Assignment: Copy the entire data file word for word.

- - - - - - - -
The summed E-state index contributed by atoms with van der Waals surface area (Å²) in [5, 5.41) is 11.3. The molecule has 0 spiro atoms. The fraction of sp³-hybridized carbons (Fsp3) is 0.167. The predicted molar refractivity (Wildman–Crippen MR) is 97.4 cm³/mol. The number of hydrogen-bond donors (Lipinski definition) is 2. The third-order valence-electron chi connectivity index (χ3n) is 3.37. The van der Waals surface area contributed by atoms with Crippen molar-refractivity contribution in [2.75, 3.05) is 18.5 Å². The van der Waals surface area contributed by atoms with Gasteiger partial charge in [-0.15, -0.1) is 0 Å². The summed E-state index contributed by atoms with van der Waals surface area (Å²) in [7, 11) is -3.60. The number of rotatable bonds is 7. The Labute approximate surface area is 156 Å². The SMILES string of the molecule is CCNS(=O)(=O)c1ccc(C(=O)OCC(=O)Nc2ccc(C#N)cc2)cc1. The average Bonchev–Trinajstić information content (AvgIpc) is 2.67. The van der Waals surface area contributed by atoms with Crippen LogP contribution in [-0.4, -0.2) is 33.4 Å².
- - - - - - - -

The summed E-state index contributed by atoms with van der Waals surface area (Å²) in [5, 5.41) is 11.3. The molecule has 0 spiro atoms. The fraction of sp³-hybridized carbons (Fsp3) is 0.167. The predicted molar refractivity (Wildman–Crippen MR) is 97.4 cm³/mol. The number of hydrogen-bond donors (Lipinski definition) is 2. The third-order valence-electron chi connectivity index (χ3n) is 3.37. The van der Waals surface area contributed by atoms with Crippen molar-refractivity contribution in [2.75, 3.05) is 18.5 Å². The van der Waals surface area contributed by atoms with Gasteiger partial charge in [-0.15, -0.1) is 0 Å². The summed E-state index contributed by atoms with van der Waals surface area (Å²) in [7, 11) is -3.60. The number of rotatable bonds is 7. The Labute approximate surface area is 156 Å². The SMILES string of the molecule is CCNS(=O)(=O)c1ccc(C(=O)OCC(=O)Nc2ccc(C#N)cc2)cc1. The average Bonchev–Trinajstić information content (AvgIpc) is 2.67. The van der Waals surface area contributed by atoms with Crippen LogP contribution in [-0.4, -0.2) is 33.4 Å².